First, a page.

Thursday 3 November 2022
NHS services are a horror story and radiology is an X-ray-ted movie
By Bill Heaney
Scans of NHS Scotland patients have been sent as far away as Australia for analysis by private companies, according to new information obtained via Freedom of Information requests.
Tory leader Douglas Ross challenged the SNP’s Nicola Sturgeon over the practice at First Minister’s Questions in parliament today.
She blamed the situation on a shortage of radiologists.
In a testy exchange, Mr Ross said that in total, over 900,000 scans have been sent to private radiology and imaging companies for analysis since 2018-19, at a cost of nearly £30 million to the NHS.
Analysis from the Royal College of Radiologists earlier this year found that Scotland’s NHS needs more than 100 additional consultant radiologists than it currently employs.
Tory leader Douglas Ross and First Minister Nicola Sturgeon.
Mr Ross also challenged the First Minister over delayed discharge, which reached the worst level on record this week, despite the SNP promising to eradicate it nearly eight years ago.
Finally, Douglas Ross raised the case of a pensioner who had to phone her GP surgery 120 times before she got through. The woman, who was seeking treatment for a lung infection, said: “This is the first time in my life I feel I don’t have proper medical care.”
Douglas Ross said these failures showed that Scotland’s NHS was “in crisis at every level”, and he urged the First Minister to provide it with extra support this winter.
Ms Sturgeon’s practice of answering questions with percentages rather than actual numbers make it difficult for observers to get a clear picture of the situation.
Douglas Ross said: “I’ve previously raised examples of Scottish patients being sent down south for NHS treatment because they can’t get it in Scotland.
“But we’ve now learned that half a million pounds of taxpayers’ money has been spent sending thousands of vital medical scans abroad – some as far afield as Australia.
“Sending scans to private companies on another continent is not just expensive, it’s embarrassing.
“Scotland’s NHS needs more than 100 additional consultant radiologists than it currently employs, but all across our health service, serious issues are mounting.
“This week, delayed discharge in our NHS reached its worst ever level, despite the SNP promising to ‘eradicate’ it nearly eight years ago.
“Patients are taking up beds in our hospitals at a cost of hundreds of millions of pounds when they should be able to leave, and at a time when our NHS can least afford it.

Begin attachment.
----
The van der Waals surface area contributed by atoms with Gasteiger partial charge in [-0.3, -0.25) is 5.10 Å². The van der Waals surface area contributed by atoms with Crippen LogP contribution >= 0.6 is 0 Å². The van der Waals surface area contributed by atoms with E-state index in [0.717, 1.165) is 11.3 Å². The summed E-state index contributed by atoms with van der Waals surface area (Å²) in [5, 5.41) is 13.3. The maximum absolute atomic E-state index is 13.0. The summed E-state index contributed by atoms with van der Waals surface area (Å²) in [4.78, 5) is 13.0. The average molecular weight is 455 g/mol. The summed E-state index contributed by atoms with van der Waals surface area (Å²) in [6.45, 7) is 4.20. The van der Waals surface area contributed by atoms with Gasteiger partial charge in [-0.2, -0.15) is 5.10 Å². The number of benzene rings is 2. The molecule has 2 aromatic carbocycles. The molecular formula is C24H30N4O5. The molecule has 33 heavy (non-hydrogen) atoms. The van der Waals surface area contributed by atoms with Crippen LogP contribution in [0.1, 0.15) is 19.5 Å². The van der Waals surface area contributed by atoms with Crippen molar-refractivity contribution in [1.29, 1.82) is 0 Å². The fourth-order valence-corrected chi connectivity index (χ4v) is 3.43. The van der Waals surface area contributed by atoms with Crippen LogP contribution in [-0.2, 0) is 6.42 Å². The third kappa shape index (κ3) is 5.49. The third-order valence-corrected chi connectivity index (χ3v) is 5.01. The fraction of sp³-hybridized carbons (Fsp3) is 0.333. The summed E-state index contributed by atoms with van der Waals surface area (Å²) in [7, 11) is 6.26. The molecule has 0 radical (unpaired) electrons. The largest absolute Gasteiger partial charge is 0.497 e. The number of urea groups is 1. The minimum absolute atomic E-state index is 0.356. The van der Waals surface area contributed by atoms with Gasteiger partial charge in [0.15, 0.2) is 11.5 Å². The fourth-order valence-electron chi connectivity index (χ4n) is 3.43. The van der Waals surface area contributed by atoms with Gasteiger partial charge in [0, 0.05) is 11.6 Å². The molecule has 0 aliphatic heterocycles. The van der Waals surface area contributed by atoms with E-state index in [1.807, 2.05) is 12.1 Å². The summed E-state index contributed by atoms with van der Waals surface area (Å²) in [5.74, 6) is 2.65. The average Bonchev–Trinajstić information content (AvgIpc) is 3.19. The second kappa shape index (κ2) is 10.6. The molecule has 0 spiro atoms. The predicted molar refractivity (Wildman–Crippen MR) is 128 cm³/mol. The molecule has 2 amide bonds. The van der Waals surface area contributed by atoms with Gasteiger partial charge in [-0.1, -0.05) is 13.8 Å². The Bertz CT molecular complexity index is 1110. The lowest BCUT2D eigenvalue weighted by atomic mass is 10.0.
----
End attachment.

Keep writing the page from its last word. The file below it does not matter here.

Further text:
“But the problems are not confined to our hospitals. We’ve seen reports of a pensioner who had to phone her GP 120 times before she got through. The pensioner said it was the first time in her life she felt she didn’t have proper medical care.
“Whether the First Minister wants to admit it or not, Scotland’s NHS is in crisis at every level.
“Patient scans are being sent abroad, waiting lists are at record levels, the situation at accident and emergency is the most critical it has ever been and delayed discharge is plaguing our hospitals worse than ever before.
“Given the SNP’s mismanagement of our NHS, it’s little wonder staff and patients alike are terrified of what awaits them this winter.”
Ms Sturgeon played down the level of concern by stating that rather than terrified about what is to come they were “worried”.
- Since 2018/19, NHS Scotland has sent more than 900,000 scans to private companies for analysis, at a cost of almost £30 million. In total, at least 919,990 MRI, CT and X-Rays were sent to private teleradiology or commercial imaging companies at a cost of least £29,568,200. In 2022/23 so far, at least 141,341 scans have already been sent to private companies. In 2018/19, the yearly spend was £5,816,286. But in 2021/22, yearly spend was £7,963,609, an increase of 36.9%. (Scottish Conservative FOI, available on request).
- Scans from NHS Borders have been sent to private companies in Australia and Barcelona for analysis. NHS Borders has sent 18.2% (14,141) of its MRI, CT and X-Rays to private teleradiology or commercial imaging companies – at a cost of £467,894 – since 2018/19. NHS Borders use TMC to provide this service. As TMC are based in Barcelona and Australia, all 14,141 scans were sent abroad for review. (Scottish Conservative FOI, available on request).
- According to the Royal College of Radiologists, Scotland’s workforce shortfall was 23% against demand in 2021. That’s the equivalent of 103 additional consultant radiologists. The shortfall is predicted to increase to 30% by 2026, or 189 consultants. Scotland is also falling behind in IR consultants per million population at 8.6 in 2021, which is significantly lower than England’s 11.2. (Clinical radiology census report 2021, Royal College of Radiologists, 9 June 2022, link).
- The average number of beds occupied per day due to delayed discharges is at its worst ever level. On average 1,832 beds were occupied per day due to delayed discharge in September 2022, the highest figure since the current guidance came into place in July 2016. This is an increase of 2% compared to last month when the daily average was 1,798, and 13.4% on September last year when the daily average was 1,615. (Delayed discharges in NHSScotland monthly, 1 November 2022, link).